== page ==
The Hubble Space Telescope is working with the Atacama Large Millimetre/submillimetre Array radio observatory to survey nearby galactic environments to learn more about how they influence the formation of stars and star clusters. One of the galaxies imaged by Hubble for the PHANGS-ALMA survey, the Great Barred Spiral in the constellation Fornax is a prime example, showing off hundreds of infant stars and enormous regions ablaze in blue and orange swirls of gas and dust that will provide the raw material for future generations. Known as NGC 1365, the galaxy is located some 60 million light years from Earth.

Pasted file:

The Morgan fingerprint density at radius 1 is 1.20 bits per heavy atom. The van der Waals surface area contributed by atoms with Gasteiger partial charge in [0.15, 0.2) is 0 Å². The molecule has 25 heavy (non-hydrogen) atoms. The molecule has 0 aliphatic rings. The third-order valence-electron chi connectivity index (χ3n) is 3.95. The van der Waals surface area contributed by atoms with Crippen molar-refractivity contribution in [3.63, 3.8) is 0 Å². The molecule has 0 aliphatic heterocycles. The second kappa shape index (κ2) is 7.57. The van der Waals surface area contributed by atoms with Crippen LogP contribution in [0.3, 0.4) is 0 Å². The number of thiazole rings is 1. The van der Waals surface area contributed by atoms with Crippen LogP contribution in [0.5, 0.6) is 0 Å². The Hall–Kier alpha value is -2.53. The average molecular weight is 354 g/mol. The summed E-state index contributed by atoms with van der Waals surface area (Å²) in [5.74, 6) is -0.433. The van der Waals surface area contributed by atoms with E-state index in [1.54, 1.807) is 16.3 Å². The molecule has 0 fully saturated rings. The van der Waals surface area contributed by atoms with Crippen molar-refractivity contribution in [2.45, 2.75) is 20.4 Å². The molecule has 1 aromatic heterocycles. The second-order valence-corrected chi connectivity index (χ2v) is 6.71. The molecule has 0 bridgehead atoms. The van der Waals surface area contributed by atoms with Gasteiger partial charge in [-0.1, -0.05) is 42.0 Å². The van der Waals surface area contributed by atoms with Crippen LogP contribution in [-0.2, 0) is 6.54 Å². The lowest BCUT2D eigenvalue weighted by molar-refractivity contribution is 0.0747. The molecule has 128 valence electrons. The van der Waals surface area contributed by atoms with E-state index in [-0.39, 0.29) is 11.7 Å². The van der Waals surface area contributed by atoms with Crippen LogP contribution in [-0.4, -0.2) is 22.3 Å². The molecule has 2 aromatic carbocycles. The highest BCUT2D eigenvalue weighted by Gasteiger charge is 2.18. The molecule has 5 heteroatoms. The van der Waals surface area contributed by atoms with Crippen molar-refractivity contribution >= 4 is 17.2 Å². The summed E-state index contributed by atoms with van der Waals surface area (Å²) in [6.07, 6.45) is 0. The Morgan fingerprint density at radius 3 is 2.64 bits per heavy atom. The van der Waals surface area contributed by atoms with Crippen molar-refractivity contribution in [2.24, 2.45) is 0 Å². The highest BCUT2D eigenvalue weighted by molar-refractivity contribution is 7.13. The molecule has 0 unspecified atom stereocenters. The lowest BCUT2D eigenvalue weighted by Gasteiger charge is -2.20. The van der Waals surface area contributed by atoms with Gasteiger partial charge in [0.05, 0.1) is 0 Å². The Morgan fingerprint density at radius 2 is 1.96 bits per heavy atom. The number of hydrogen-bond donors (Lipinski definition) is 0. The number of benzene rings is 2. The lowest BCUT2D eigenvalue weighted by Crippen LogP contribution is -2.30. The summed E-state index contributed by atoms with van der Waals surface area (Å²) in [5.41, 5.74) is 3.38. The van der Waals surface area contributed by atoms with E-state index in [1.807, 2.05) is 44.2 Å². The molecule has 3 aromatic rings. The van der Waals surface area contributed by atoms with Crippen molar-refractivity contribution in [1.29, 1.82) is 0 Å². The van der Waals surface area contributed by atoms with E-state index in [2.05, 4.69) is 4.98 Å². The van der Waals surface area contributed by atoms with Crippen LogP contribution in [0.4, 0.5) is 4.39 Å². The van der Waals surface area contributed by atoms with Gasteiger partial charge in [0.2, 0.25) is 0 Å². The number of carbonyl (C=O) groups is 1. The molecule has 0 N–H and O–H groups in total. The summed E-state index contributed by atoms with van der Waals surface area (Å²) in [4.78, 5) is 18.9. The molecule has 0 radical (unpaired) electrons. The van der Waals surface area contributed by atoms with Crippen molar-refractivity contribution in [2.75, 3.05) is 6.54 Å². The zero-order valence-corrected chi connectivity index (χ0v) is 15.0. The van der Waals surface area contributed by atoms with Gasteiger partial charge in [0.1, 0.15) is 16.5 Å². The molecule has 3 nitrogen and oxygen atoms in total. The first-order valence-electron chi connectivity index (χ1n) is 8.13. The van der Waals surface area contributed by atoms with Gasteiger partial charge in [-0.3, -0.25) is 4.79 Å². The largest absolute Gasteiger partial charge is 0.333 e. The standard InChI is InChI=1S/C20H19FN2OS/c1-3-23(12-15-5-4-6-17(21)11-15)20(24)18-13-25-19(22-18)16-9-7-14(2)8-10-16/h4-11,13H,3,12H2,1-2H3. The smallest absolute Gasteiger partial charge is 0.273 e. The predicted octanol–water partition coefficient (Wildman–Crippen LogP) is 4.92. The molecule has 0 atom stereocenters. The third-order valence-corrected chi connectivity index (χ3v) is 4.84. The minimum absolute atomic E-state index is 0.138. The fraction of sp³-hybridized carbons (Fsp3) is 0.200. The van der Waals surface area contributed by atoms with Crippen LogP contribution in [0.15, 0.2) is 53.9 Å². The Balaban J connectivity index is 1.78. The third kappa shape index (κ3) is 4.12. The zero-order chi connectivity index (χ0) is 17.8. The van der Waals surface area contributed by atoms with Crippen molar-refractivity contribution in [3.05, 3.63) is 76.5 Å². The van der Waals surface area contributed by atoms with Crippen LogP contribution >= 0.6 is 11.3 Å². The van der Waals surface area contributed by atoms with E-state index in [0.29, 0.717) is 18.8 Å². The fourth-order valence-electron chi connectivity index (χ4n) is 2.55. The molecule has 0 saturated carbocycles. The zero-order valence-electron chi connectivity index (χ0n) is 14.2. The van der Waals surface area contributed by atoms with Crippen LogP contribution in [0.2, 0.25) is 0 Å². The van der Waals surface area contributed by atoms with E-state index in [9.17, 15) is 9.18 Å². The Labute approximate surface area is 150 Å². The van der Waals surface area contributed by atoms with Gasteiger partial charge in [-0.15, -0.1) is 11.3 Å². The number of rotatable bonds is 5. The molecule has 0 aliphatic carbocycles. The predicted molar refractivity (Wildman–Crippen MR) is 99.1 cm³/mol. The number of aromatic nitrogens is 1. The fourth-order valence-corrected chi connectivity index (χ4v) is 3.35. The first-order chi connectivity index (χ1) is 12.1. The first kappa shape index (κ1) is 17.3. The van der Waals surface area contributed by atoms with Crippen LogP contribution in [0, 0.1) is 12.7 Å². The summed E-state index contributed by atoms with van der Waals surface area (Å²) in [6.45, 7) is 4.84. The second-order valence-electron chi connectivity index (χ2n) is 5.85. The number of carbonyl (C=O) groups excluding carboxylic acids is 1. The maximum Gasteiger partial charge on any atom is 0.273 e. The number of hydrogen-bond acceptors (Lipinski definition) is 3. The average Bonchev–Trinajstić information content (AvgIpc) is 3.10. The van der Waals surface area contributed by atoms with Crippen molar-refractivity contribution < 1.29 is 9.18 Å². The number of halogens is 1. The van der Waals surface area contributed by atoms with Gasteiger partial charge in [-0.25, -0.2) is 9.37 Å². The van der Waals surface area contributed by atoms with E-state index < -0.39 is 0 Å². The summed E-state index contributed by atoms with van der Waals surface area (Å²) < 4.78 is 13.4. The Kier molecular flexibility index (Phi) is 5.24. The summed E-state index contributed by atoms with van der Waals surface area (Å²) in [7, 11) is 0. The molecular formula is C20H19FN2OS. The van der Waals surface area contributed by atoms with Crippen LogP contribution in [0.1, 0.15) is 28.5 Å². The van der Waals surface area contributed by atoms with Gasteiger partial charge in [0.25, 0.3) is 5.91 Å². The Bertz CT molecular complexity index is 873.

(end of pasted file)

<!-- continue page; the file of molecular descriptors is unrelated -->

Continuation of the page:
Astronomers using the NASA/ESA Hubble Space Telescope have conducted the first search for atmospheres around temperate, Earth-sized planets beyond our solar system. They found indications that increase the chances of habitability on two exoplanets known as TRAPPIST-1b and TRAPPIST-1c orbiting a red dwarf star approximately 40 light-years away.
Several thousand years ago, a star some 160,000 light-years away from us exploded, scattering stellar shrapnel across the sky. The aftermath of this Type Ia supernova is shown here in this striking image from the NASA/ESA Hubble Space Telescope. The exploding star was a white dwarf located in the Large Magellanic Cloud, a close neighbouring galaxy.